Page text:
Objective: Most scales that measure the ability of consumers with severe mental illness to function in community settings are designed to be completed by case managers or other clinicians. The objective of this study was to develop an instrument that could be completed by consumers. Methods: The 17-item clinician version of the Multnomah Community Ability Scale (MCAS) was adapted for use as a self-report instrument (MCAS-SR). An initial version of the MCAS-SR was reviewed for appropriateness and clarity by 20 consumers and four peer counselors and then revised. Test-retest reliability was studied with 37 consumers, and construct validity was examined in a correlational study of 288 consumers. Further validation involved correlations among consumer self-reports, case manager ratings, and ratings by research interviewers. Results: The instrument was acceptable to consumers; most consumers (80 percent) could complete it without assistance. The total score test-retest intraclass correlation was .91. Internal consistency was high (Cronbach's alphas greater than .80). The total score on the MCAS-SR was correlated with that on the Brief Symptom Inventory (Spearman's rho=-.59) and with that on the Mental Component Scale of the Short Form 12 (Spearman's rho=.61). The Spearman's rho correlation between consumer and case manager total scores was .41 for urban consumers and .21 for rural consumers. The correlation between consumer total scores and research interviewer total scores was .57 in the urban sample and .31 in the rural sample. Conclusions: The MCAS-SR is a reliable self-report instrument and can be valuable as an outcome measure and in treatment planning.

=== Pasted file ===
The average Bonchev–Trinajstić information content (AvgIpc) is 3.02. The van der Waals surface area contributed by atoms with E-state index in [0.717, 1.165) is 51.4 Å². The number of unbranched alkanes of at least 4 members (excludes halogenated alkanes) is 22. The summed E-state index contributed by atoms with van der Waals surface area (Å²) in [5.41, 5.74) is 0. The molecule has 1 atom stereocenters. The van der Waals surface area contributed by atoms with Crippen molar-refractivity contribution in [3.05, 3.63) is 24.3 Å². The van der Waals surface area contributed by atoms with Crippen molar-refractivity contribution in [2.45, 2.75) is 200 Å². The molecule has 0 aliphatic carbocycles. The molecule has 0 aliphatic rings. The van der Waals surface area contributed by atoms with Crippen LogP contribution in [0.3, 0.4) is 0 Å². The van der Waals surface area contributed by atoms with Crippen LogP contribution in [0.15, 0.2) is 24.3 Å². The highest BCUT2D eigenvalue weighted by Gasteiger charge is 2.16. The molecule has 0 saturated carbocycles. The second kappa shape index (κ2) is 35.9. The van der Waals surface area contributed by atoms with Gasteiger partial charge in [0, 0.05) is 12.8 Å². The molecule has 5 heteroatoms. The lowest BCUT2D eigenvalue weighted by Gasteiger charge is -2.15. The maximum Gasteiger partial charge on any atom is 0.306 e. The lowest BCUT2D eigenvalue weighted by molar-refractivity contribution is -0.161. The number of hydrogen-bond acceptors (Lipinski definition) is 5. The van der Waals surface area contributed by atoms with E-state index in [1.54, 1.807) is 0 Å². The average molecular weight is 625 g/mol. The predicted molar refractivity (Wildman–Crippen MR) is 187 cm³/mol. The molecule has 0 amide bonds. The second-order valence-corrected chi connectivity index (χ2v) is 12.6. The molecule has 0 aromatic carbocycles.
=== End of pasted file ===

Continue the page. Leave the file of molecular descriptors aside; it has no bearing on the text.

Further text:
ASJC Scopus subject areas
- Psychiatry and Mental health